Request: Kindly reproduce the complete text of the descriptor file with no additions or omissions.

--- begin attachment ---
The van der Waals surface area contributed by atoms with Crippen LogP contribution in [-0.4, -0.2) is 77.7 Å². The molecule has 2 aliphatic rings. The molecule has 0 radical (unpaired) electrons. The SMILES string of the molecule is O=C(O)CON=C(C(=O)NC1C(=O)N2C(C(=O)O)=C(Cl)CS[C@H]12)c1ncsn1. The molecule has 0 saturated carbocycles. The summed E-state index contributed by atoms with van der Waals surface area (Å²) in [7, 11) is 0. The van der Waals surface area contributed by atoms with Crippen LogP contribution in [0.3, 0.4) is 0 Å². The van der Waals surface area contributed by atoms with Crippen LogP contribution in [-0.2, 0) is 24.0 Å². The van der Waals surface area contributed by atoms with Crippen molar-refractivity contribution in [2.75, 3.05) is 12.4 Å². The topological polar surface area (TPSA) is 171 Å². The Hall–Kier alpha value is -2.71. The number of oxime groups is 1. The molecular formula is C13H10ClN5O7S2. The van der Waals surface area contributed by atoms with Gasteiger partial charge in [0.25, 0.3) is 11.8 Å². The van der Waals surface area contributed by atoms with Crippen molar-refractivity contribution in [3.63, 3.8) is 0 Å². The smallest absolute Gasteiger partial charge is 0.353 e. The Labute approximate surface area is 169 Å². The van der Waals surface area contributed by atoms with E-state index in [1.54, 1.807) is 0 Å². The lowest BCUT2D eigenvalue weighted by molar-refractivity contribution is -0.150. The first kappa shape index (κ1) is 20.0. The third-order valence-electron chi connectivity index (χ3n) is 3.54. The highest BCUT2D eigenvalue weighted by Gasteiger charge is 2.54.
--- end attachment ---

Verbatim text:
The van der Waals surface area contributed by atoms with Crippen LogP contribution in [-0.4, -0.2) is 77.7 Å². The molecule has 2 aliphatic rings. The molecule has 0 radical (unpaired) electrons. The SMILES string of the molecule is O=C(O)CON=C(C(=O)NC1C(=O)N2C(C(=O)O)=C(Cl)CS[C@H]12)c1ncsn1. The molecule has 0 saturated carbocycles. The summed E-state index contributed by atoms with van der Waals surface area (Å²) in [7, 11) is 0. The van der Waals surface area contributed by atoms with Crippen LogP contribution in [0.3, 0.4) is 0 Å². The van der Waals surface area contributed by atoms with Crippen LogP contribution in [-0.2, 0) is 24.0 Å². The van der Waals surface area contributed by atoms with Crippen molar-refractivity contribution in [2.75, 3.05) is 12.4 Å². The topological polar surface area (TPSA) is 171 Å². The Hall–Kier alpha value is -2.71. The number of oxime groups is 1. The molecular formula is C13H10ClN5O7S2. The van der Waals surface area contributed by atoms with Gasteiger partial charge in [0.25, 0.3) is 11.8 Å². The van der Waals surface area contributed by atoms with Crippen molar-refractivity contribution in [3.63, 3.8) is 0 Å². The smallest absolute Gasteiger partial charge is 0.353 e. The Labute approximate surface area is 169 Å². The van der Waals surface area contributed by atoms with E-state index in [1.54, 1.807) is 0 Å². The lowest BCUT2D eigenvalue weighted by molar-refractivity contribution is -0.150. The first kappa shape index (κ1) is 20.0. The third-order valence-electron chi connectivity index (χ3n) is 3.54. The highest BCUT2D eigenvalue weighted by Gasteiger charge is 2.54.